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5 out of 5 people found the following review useful:

The Trouble With Henry

Author: lugonian from Kissimmee, Florida
9 August 2003

PECK'S BAD BOY (Associated/First National Pictures, 1921), written and directed by Sam Wood, features little Jackie Coogan in his first starring role following his tremendous success appearing opposite Charlie Chaplin in THE KID (1921). Based on the magazine articles written by George W. Peck (no relation to Gregory) in the 1880s, which later became the basis of a Broadway play, PECK'S BAD BOY indicates the story of a young boy who constantly gets himself in trouble, sometimes through no fault of his own. The Henry Peck character, which predates Hank Ketchum's immortal comic strip, television and later screen carnation of DENNIS THE MENACE, so happens to be the granddaddy of all bad boys. Even the opening title card (compliments of Irvin S. Cobb) forewarns its viewers with this witty line: "It takes four pecks to make a bushel but only one small Peck to start a riot."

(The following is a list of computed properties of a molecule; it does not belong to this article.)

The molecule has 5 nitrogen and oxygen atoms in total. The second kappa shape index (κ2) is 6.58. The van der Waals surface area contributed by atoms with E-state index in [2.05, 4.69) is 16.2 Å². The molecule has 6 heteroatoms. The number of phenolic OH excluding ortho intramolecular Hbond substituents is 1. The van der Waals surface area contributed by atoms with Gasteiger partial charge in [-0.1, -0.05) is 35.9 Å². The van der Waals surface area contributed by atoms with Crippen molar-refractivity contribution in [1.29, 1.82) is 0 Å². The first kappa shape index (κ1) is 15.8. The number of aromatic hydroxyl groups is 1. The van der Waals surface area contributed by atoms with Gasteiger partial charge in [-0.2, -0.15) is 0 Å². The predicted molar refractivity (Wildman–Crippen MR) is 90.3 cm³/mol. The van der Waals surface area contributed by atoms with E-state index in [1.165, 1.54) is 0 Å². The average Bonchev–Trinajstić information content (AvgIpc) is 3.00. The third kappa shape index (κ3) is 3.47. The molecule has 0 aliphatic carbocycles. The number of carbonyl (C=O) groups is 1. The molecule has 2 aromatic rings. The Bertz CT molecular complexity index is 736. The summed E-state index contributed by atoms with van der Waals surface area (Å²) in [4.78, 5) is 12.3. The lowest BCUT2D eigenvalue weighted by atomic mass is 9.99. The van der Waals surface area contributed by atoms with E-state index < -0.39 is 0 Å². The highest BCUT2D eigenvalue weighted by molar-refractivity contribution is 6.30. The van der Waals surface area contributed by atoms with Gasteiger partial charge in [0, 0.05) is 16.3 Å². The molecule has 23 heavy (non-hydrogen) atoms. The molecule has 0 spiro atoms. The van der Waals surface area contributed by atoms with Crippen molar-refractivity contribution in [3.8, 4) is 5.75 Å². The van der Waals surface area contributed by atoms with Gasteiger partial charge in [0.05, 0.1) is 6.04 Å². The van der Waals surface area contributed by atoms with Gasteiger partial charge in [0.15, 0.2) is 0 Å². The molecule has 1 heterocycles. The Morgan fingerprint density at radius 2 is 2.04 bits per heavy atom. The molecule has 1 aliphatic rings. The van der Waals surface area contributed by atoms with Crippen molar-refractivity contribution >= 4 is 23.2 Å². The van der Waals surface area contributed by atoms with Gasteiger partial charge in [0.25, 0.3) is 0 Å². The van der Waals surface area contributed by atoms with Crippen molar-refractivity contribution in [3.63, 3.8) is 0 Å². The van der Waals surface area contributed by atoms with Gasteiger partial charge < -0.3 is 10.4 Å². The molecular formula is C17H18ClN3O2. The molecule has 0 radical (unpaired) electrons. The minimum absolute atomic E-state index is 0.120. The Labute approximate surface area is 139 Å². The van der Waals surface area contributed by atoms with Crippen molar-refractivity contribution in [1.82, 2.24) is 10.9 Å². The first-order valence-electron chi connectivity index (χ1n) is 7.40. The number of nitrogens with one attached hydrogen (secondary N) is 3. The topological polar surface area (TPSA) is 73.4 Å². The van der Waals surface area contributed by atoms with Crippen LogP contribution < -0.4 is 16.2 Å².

PECK'S BAD BOY, set in a small town, opens on Circus Day where little Henry Peck (Jackie Coogan) and his best pal named Buddy (Charles Hatton) are running from a lion which Henry had turned loose from 0its cage. This incident soon finds both boys inside the cage with the lion roaring from the outside. After being rescued from the ferocious beast, Buddy asks Henry why he let the lion loose. He responds: "Aw, they said he was a man-eater. How did I know he'd be fond of boys?" Learning of the incident, Henry's father (James Corrigan), who sells real estate for a living, refuses to give the boy any money to attend the circus. But Henry is determined to go, even if it means tricking his father into changing his mind by using Buddy in his scheme by having him disguised as a lady. But while Mr. Peck occasionally loses his patience with his mischievous son, the only one who truly has the patience and understanding towards little Henry is his mother (Lillian Leighton), who affectionately calls her son her "little lamb." Other escapades follow: Henry getting sick after stuffing himself with dry apples and prunes from the grocery store where he usually hangs out, keeping Buddy's father, the clerk (Raymond Hatton), company and charging whatever Henry eats and takes to Papa Peck's charge account, followed by a memorable scene taking place on a Sunday morning where Henry's ant collection is placed in his father's lumbago, and while the family is in church, Dad feels the full effects of the ants crawling around his neck, which causes him to suddenly make his exit from the church. Also entering into the story is Jack Martin (Wheelar Oakman), a young physician who not only moves into the neighborhood, but becomes part of the Peck family and love interest to Henry's older sister, Letty (Doris May). Even the young doc finds himself in trouble, finding himself getting nearly getting arrested, thanks to Henry, who unwittingly concealed some important documents belonging to his father into the doctor's coat pocket. And if that's not all ....